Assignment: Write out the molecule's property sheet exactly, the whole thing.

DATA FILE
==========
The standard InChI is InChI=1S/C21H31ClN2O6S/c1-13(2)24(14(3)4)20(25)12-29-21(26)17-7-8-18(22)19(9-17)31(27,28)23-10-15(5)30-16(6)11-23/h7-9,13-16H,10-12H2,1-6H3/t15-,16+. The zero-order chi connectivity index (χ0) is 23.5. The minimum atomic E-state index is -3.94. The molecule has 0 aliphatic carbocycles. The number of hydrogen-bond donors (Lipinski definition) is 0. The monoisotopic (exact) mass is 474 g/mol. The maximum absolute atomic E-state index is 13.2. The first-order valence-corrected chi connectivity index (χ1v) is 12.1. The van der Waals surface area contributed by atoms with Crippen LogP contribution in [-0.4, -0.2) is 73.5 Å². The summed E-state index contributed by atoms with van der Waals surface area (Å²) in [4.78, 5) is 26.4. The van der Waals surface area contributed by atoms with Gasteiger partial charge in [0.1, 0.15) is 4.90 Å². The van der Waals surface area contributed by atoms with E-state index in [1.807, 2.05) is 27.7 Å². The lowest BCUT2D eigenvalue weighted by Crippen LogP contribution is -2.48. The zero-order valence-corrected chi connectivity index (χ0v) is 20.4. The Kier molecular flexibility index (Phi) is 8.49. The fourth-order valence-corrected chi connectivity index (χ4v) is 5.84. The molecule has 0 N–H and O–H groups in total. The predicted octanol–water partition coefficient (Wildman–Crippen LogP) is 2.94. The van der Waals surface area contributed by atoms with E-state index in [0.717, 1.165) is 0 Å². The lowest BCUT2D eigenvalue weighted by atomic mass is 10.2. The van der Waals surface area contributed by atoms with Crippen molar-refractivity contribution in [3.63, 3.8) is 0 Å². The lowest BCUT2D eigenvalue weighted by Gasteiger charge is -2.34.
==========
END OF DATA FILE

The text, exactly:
The standard InChI is InChI=1S/C21H31ClN2O6S/c1-13(2)24(14(3)4)20(25)12-29-21(26)17-7-8-18(22)19(9-17)31(27,28)23-10-15(5)30-16(6)11-23/h7-9,13-16H,10-12H2,1-6H3/t15-,16+. The zero-order chi connectivity index (χ0) is 23.5. The minimum atomic E-state index is -3.94. The molecule has 0 aliphatic carbocycles. The number of hydrogen-bond donors (Lipinski definition) is 0. The monoisotopic (exact) mass is 474 g/mol. The maximum absolute atomic E-state index is 13.2. The first-order valence-corrected chi connectivity index (χ1v) is 12.1. The van der Waals surface area contributed by atoms with Crippen LogP contribution in [-0.4, -0.2) is 73.5 Å². The summed E-state index contributed by atoms with van der Waals surface area (Å²) in [4.78, 5) is 26.4. The van der Waals surface area contributed by atoms with Gasteiger partial charge in [0.1, 0.15) is 4.90 Å². The van der Waals surface area contributed by atoms with E-state index in [1.807, 2.05) is 27.7 Å². The lowest BCUT2D eigenvalue weighted by Crippen LogP contribution is -2.48. The zero-order valence-corrected chi connectivity index (χ0v) is 20.4. The Kier molecular flexibility index (Phi) is 8.49. The fourth-order valence-corrected chi connectivity index (χ4v) is 5.84. The molecule has 0 N–H and O–H groups in total. The predicted octanol–water partition coefficient (Wildman–Crippen LogP) is 2.94. The van der Waals surface area contributed by atoms with E-state index in [0.717, 1.165) is 0 Å². The lowest BCUT2D eigenvalue weighted by atomic mass is 10.2. The van der Waals surface area contributed by atoms with Crippen molar-refractivity contribution in [3.63, 3.8) is 0 Å². The lowest BCUT2D eigenvalue weighted by Gasteiger charge is -2.34.